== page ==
Is this the best that we can offer?

Are you ready for Christmas? Perhaps, like me, you’re not *quite* there yet, or more realistically for me at least, you can see the big event hurtling towards you at a rate of knots and know you need to take action quickly!

My annual efforts to try to ‘do better than last year’ have led to my joining several online communities each offering their top tips for successful organisation and it’s in these forums I’ve spotted an interesting theme. Several better organised Mums than me (not hard!) have made comments such as:

“I was struggling to find a Santa experience locally that didn’t cost an arm and a leg but our local church has come to the rescue with their Christmas fayre; visits to see Santa for only £5!”

“Have you looked at your local church to see what they’re doing for Christmas? Ours is offering Santa breakfasts for free!”

Great! The local church is connecting with local families this Christmas, meeting needs and making connections but I have to wonder, is this the best that we can offer? Do we really want the church to be known at Christmas as the place where you get to see Santa for free? Don’t we have more to give?

We recently organised a conference for a group of local churches. We had words of wisdom and insight from speakers from across the country, but gave the final words to a 16 year old young man. When we asked him what message he wanted to give to these churches, we probably expected him to talk about the need for ‘more fun’ ‘shorter sermons’ or ‘newer songs,’ but instead, he said “something’s got to change; you treat Jesus like he’s an acquaintance but he’s your friend!” He went on to talk about the way church was boring and that was so wrong because God’s not boring! God does stuff and we get to connect to him! How have we made that boring?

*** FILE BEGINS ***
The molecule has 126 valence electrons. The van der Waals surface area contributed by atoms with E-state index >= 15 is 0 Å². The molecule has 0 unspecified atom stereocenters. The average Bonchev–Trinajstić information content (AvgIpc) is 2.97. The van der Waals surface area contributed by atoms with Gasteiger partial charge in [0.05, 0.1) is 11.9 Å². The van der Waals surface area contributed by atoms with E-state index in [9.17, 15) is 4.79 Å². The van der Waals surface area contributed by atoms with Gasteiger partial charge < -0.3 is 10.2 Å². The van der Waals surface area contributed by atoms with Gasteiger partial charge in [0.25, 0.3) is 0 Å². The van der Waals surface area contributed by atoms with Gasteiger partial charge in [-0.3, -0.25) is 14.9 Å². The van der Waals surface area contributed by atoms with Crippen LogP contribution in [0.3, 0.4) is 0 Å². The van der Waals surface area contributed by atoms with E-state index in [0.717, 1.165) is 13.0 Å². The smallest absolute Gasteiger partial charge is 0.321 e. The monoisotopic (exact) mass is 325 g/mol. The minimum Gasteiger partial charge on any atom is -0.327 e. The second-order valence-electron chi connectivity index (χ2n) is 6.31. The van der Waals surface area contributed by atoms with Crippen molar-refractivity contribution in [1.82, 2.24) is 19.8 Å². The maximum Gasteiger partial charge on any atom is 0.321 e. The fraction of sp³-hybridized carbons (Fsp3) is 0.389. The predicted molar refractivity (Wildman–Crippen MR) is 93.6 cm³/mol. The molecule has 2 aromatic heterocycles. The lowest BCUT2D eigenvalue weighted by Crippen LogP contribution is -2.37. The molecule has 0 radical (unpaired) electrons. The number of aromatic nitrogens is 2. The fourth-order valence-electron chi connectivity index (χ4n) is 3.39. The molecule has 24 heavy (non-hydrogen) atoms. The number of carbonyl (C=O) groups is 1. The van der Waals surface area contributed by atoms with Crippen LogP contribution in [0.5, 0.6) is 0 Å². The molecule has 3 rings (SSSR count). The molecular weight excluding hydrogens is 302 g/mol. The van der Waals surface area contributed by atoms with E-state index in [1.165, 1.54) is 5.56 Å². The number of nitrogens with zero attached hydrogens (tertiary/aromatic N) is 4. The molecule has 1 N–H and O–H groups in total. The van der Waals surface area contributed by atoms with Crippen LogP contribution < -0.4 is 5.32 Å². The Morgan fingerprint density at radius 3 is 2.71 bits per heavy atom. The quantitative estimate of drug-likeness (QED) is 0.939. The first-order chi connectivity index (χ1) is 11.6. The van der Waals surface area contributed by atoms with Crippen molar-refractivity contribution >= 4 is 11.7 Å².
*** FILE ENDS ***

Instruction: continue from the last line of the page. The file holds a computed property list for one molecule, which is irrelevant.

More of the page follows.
As I reflect on this, I think again about Jesus’ challenge to his disciples in Mark 10:13-16, “let the little children come to me, and do not hinder them” I see again new ways that we are, in fact, hindering the children. We make judgements as to how palatable or attractive Jesus may be, and decide to sweeten the pill; we decide we need a hook to bring people so we can make a subtle mention of Jesus as though he is an afterthought, we create worship services so far removed from acknowledging the presence of Jesus that our young people see them as boring.

Many of us will have already planned our Christmas events and many, like me, will still be ‘finalising arrangements.’ Whether those plans include a free Santa breakfast, a Christmas story trail, Christingles, nativity plays or living nativities, may we all have Jesus words ringing in our ears; “let the little children come to me, and do not hinder them.”

If you want to change the world…

Gavin Calver, CEO of the Evangelical Alliance, formally of Youth for Christ is well-known for saying, ‘if you want to change the world, start a youth group, it’s what Jesus did.’

I don’t disagree with Gavin, I love youth groups, I’ve been around youth groups for longer than I can remember, but if I’m really honest, I want to go back even earlier than where Gavin starts; I want to say, if you want to change the world, start a toddler group.